With all things considered, I hope for our sake that Alcacer is an option that Southampton choose not to pursue; the Spaniard is a classy player who will prove to be a fantastic asset for the right side, but this is money that needs to be spent on solving the real issue in our frontline.

Theo Walcott: a return to the South coast?

According to the latest reports from The Express, Southampton are willing to spend up to £15M to form a reunion with Theo Walcott this January.

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The article states that Arsenal are looking to reshape their squad over the next two transfer windows, and as a result, Walcott will be free to search for a new club.

But is this just a typical transfer rumour created by putting two and two together? Or could this deal be exactly what Southampton need at this moment in time?

As I stated (screamed) on numerous occasions prior to the 2017/18 season kicking off, Southampton desperately needed a quick goalscoring winger. The failure to replace Sadio Mane’s output from the season before was criminal – not only were the fans starved of entertaining football, but it could also be argued that Claude Puel lost his job as a result of the transfer too.

In the form of Theo Walcott however, numerous boxes that have been left unticked since Mane’s departure, could potentially be crossed through.

Regardless of all the stick that Walcott’s had thrown his way over the past two seasons, he continues to ask questions of the defence with his blistering pace, and he still has an eye for goal – two things our side have so sorely missed in recent times.

Even last season when many were writing him off, the 28-year-old managed to record 10 Premier League goals and find the back of the net four times in the Champions League. And a year prior to this whilst battling injury, he maintained an impressive strike rate whenever an opportunity was handed his way; scoring seven goals in just 18 Premier League and Champions League starts.

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Whilst that may not be good enough for some at a club of Arsenal’s stature, numbers like these would have been a very welcome addition to Southampton’s squad last season. Especially when you consider that we finished our League campaign with Nathan Redmond as top goalscorer (7).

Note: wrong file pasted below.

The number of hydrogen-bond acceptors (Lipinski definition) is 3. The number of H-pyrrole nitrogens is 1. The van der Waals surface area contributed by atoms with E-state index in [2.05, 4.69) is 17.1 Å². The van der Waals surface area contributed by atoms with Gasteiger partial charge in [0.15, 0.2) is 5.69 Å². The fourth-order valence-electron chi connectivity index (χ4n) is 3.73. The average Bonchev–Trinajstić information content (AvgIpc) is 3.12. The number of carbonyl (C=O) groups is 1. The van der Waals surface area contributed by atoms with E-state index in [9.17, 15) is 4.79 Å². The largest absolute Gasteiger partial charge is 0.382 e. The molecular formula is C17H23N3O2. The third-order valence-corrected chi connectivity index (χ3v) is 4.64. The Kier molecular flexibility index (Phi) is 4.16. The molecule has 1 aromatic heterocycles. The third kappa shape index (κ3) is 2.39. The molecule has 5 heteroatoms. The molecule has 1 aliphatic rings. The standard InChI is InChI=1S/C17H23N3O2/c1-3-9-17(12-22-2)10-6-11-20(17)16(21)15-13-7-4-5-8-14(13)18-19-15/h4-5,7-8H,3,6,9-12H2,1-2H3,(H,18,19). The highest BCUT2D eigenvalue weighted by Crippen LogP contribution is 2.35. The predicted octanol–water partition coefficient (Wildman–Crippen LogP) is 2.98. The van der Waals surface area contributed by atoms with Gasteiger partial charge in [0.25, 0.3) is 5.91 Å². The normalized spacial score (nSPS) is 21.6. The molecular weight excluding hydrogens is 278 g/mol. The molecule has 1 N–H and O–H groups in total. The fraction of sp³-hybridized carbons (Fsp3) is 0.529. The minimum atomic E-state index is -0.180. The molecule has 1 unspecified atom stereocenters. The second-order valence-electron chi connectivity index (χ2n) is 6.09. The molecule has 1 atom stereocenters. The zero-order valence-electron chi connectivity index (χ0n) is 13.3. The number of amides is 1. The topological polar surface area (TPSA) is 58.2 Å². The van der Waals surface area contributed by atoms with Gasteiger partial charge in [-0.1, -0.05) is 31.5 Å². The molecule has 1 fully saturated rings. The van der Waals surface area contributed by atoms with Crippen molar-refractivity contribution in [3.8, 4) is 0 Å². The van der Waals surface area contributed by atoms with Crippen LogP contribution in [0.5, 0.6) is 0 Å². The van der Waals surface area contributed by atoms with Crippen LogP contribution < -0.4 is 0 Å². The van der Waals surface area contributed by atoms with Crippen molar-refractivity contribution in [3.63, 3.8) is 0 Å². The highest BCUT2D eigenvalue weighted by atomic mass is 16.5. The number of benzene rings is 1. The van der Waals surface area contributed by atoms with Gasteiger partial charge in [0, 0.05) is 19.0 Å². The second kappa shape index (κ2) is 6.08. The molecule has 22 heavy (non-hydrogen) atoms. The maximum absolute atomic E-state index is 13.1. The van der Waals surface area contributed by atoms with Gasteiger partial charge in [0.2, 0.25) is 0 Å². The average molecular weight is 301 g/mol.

A player that’s shown his value in the Champions League would no doubt be a valuable asset in our hunt for Europa League football.

However, there are of course some potential negatives to this deal, or at least some points to consider.

Whilst this signing would follow Southampton’s recent trend of signing out of favour players from “big clubs”, Walcott would surely hold very little sell-on value.

Going off the assumption that he signs a four year deal and decides to see three of those years out, we’d be flogging him on at the age of 31 years old; it’s safe to say that financial profit wouldn’t be the reason for chasing Walcott’s signature.

On top of this, Walcott’s overall game has often been criticised at Arsenal due to his over-reliance on his pace in the final third. He plays a very simple and often repetitive game of looking to get in behind, lacking the versatility to ask the defence different types of questions.

Despite this, there’s a saying that goes “One man’s trash is another man’s treasure” and I can’t help but feel this is applicable to Walcott’s style of play. The same attacking approach that Walcott frustratingly applies at Arsenal, could be the same approach that Southampton so desperately need in their frontline.

The bottom line however is that Southampton Football Club need goals, and at this moment in time I’m not convinced we’re in the position to roll the dice with another “could be” or “potentially” type signing.

We need someone that’s willing to charge at defences, get in behind, and above all else, take the chances that fall their way. With that considered, the acquisition of Walcott would be a welcome addition to the squad, and in terms of proven quality, would be as safe as we can possibly secure.